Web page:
The World of Chinese - - Contents - BY TAN YUNFEI (谭云飞)

Ru­ral chil­dren born in China dur­ing the 1970s and 80s can per­haps re­call stand­ing at grandma’s el­bow as she cooked steam­ing rice over fire­wood, hop­ing she’ll let them scrape the pot if they be­haved—a child­hood tra­di­tion sim­i­lar to Amer­i­cans “lick­ing the bowl” of a cake mix.

Grow­ing out of the Chi­nese cus­tom of let­ting no food go to waste, the guoba (锅巴, “cooked rice crust”), also called guo­jiao (锅焦, lit­er­ally “pan scorches”), jiaoguoba (焦锅巴) or fan­jiao (饭焦, “over­cooked rice”), is the crispy layer of slightly scorched rice that clings to the bot­tom and sides of the cooker or wok. With its tan­ta­liz­ing aroma and chewy tex­ture, it was an im­pro­vised treat at times when candy and pack­aged snacks were out-of-reach lux­u­ries.

Some peo­ple have tried pro­mot­ing guoba as “Chi­nese potato chips,” but this nick­name doesn’t do jus­tice to the snack cul­tur­ally. Guoba has been con­sumed since the Jin dy­nasty (266 – 420), ac­cord­ing to A New Ac­count of the Tales of the World《世说新语》( ), a com­pi­la­tion of char­ac­ter sketches and anec­dotes from the first to the sixth cen­tury. In one story, fil­ial army of­fi­cer Chen Yi of the Wu State hoards crusts for his mother, a guoba lover, un­til a sud­den war sends his army scur­ry­ing into the moun­tains, when he learns to sur­vive on guoba.

Af­ter­wards, guoba’s sta­tus rose as it be­came a sta­ple ad­di­tive to soups and other dishes. It reached its zenith un­der the Qing when the Qian­long Em­peror, who liked to dis­guise him­self as a com­moner and go on in­spec­tion tours of the realm, vis­ited a small restau­rant in Wuxi. The owner slapped to­gether a broth made of left­over shrimp and chicken, and poured it over guoba to serve. The sur­pris­ingly tasty re­sult, xi­aren guoba (虾仁锅巴, “shrimp ker­nel guoba”), was de­clared “the num­ber one dish un­der heaven.”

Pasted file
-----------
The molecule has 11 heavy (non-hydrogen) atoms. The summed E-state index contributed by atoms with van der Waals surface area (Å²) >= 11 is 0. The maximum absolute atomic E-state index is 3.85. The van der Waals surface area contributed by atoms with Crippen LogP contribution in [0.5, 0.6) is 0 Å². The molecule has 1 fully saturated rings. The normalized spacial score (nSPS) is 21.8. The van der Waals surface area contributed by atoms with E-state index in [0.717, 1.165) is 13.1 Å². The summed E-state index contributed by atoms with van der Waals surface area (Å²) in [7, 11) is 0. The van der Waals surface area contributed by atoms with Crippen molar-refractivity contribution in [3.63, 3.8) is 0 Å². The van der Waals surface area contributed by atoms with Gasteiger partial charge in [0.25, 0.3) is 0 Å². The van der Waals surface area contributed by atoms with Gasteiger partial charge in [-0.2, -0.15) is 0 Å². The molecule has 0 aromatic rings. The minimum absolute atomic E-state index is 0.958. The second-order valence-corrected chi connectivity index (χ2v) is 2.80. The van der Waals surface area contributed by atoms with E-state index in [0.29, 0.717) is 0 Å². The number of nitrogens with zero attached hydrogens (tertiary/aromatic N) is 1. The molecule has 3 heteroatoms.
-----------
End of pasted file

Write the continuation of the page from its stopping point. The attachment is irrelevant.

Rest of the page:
The ba­sic recipe of to­day’s xi­aren guoba re­mains the same: First, small shrimp is sea­soned with cook­ing wine and salt, mixed with egg whites, and fried with green peas, corn, and car­rots. When the mix is gold­en­brown, tomato sauce, su­gar, and wa­ter are added to form a broth, which is cooked for sev­eral min­utes, then poured onto guoba (ei­ther store-bought or home-made). When the boil­ing broth hits the crispy crust, it makes a siz­zling sound de­scribed as 平地一声雷 (“a sud­den sound of storm on ground”), which is an­other name for the dish it­self. It’s best en­joyed quickly be­fore the guoba goes soft.

Al­though Jiangsu prov­ince has its em­peror story, sev­eral other places claim to have their own unique ver­sion of the snack, in­clud­ing Sichuan’s sanx­ian guoba (三鲜锅巴, “guoba with three del­i­ca­cies”) and spicy guoba rou­pian (锅巴肉片,“guoba and sliced meat”), and Zhe­jiang’s fan­qie xi­aren guoba (番茄虾仁锅巴,“guoba with tomato and shrimp meat”). The es­sen­tials re­main the same: dif­fer­ent kinds of soup siz­zling over the hum­ble de­tri­tus of rice.

While guoba mostly re­tains the nat­u­ral home-cooked fla­vor it’s al­ways had in ru­ral areas, man­u­fac­tur­ers have rolled out var­i­ous mass-pro­duced in­ter­pre­ta­tions since the early 1990s, us­ing al­ter­na­tive in­gre­di­ents (mil­let, corn, bean) and ev­ery fla­vor imag­in­able (or unimag­in­able) to cap­ture young con­sumers’ hearts. Us­ing the pop­u­lar slo­gan “不尝不知道,一尝忘不掉” (“Won’t know ’til you try, won’t for­get once you try”), Xi’an’s Taiyang Foods Group sold 180 mil­lion RMB’S worth of Sun Rice Chips (太阳锅巴) in 1990 alone. Here, the tra­di­tional sta­ple snack is rein­ter­preted with 4-to-6-square­cen­time­ter bite-size pieces and fla­vors in­clud­ing cumin, pep­per, beef, bean, salt, and BBQ.

Cur­rently, the most searched-for guoba brand on Taobao, Wo­long Guoba (卧龙锅巴), boasts a “hand­made” ver­sion us­ing wood­fired ovens, like the ar­ti­sanal potato chips found in Whole Foods. Based in Xiangyang, Hubei prov­ince, the home­town of the leg­endary strate­gist Zhuge Liang (诸葛亮), the brand has cashed in on yet an­other lo­cal­ity’s guoba folk­lore: Sup­pos­edly, Zhuge’s wife “in­vented” the snack when she could find no other food to serve the vis­it­ing lord Liu Bei. What was once a left­over, an un­wit­ting dish for an em­peror, and a child­hood treat has be­come a multi-mil­lion-rmb snack in­dus­try; the taste has di­ver­si­fied, the recipe is dis­puted, and only the mem­ory re­mains.

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